Patricia De Melo Moreira Agence France-Presse Geert Wilders and his peroxide mane have been in the Dutch political landscape for decades. His anti-immigration message, including closing borders and deporting illegal immigrants, appears to have resonated with voters.
Geert Wilders' Islamophobic Dutch far-right party won parliamentary elections on Wednesday, exit polls suggest, in a political earthquake that will be felt well beyond the Netherlands' borders.
The PVV (Freedom Party) won 35 seats and a comfortable electoral victory, according to the Ipsos poll. The left alliance of Frans Timmermans is second with 26 seats. The center-right VVD won 23 seats, according to the poll.
If confirmed by the final results, Mr. Wilders' victory marks a sharp shift to the right that will be greeted with apprehension in Brussels : the PVV has notably promised a referendum on the accession of the Netherlands to the European Union.
“It may not be what other parties in Europe or other countries are looking for, but hey, that’s democracy,” the 60-year-old politician said after casting his vote.< /p>
His anti-immigration message, including closing borders and deporting illegal immigrants, appears to have resonated with Dutch voters.
But while Mr Wilders appears to have triumphed in the polls, it is not certain that he will succeed in forming a government coalition.
The leaders of the three other main parties have assured that they will not participate in a coalition led by the PVV .
Kate Parker, of the Economist Intelligence Unit, said it would lead to a “constitutional impasse” in the EU's fifth-largest economy.
Geert Wilders and his peroxide mane have been in the Dutch political landscape for decades.
Not hesitating to call Moroccans “scum” or to propose caricature contests of the Prophet Muhammad, Mr. Wilders has built his career on a crusade against what he calls an “Islamic invasion” of the West.< /p>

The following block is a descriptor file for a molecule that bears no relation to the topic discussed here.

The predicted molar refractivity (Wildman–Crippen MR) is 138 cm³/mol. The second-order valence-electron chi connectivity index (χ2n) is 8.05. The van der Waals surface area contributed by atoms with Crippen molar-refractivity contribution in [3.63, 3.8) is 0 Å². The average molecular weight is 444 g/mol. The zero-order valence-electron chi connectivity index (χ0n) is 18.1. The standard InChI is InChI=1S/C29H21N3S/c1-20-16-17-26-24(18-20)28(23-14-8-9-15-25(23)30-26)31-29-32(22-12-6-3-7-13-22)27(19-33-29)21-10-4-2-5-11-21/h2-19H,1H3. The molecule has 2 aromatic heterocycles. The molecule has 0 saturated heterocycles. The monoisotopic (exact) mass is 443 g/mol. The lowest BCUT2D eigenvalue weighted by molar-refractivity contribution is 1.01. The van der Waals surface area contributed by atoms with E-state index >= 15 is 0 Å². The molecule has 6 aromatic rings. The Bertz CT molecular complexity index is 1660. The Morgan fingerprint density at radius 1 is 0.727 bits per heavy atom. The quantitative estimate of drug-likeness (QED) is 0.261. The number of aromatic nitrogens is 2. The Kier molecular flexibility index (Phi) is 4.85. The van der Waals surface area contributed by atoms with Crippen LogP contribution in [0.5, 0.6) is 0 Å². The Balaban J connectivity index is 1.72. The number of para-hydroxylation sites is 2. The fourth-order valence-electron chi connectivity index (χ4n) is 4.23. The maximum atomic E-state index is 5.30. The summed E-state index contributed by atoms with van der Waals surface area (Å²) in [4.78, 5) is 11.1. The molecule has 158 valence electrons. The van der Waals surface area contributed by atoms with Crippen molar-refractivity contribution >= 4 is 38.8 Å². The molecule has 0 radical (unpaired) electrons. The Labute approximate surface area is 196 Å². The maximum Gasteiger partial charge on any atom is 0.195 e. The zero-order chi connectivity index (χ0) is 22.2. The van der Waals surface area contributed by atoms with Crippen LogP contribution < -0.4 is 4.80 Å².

Neither the troubles with the Dutch justice system – which found him guilty of insulting Moroccans – nor the death threats against him – which have made him live under police protection since 2004 – have discouraged.
“I don’t regret fighting for freedom,” Mr. Wilders told AFP in an interview on the eve of the 2021 elections.
“Of course I'm taking a stand, I'm being attacked, my country is being attacked. »
Mr. Wilders, who tried to smooth over some of his populist rhetoric and focus on other voter concerns, ended up exceeding expectations.
There are “bigger issues than “fighting the flood of asylum seekers and immigrants,” he said in one of the final election debates, adding that he was willing to put aside his views on Islam to govern .
If immigration remained a key subject of the campaign, the Dutch are even more worried about “knowing whether they still have more money left in their wallets”, he insisted.
< p>He promised to focus more on “security and health care” than on his opposition to Islam.
He assured after voting in front of journalists in The Hague that he would be Prime Minister for “everyone in the Netherlands, regardless of religion, origin, gender or otherwise.”
But the PVV manifesto retained its trademark xenophobic tone.
“Asylum seekers feast on delicious free buffets aboard cruise ships while Dutch families must reduce their purchases”, we can read in the manifesto.
Proposed anti-immigration measures include reinstating Dutch border control, detaining and deporting illegal immigrants, returning Syrian asylum seekers and re-introducing work permits for intra-EU workers.
As for Islam, the PVV manifesto says: “The Netherlands is not an Islamic country. No schools, Korans and Islamic mosques.”
He proposes banning the wearing of the veil in government buildings.
In terms of foreign policy, he defends a “Netherlands first” approach which includes closing its representation in Ramallah and strengthening ties with Israel, including moving its embassy to Jerusalem.
A “binding referendum” on a “Nexit” — the Netherlands' exit from the EU — is also on the agenda, along with an “immediate end” to development aid.
Mr. Wilders was participating in his sixth election, after having failed to cause a surprise on several occasions.
“When I left my old party [the VVD] […] I said that one day we become the largest party,” Mr. Wilders told journalists while voting.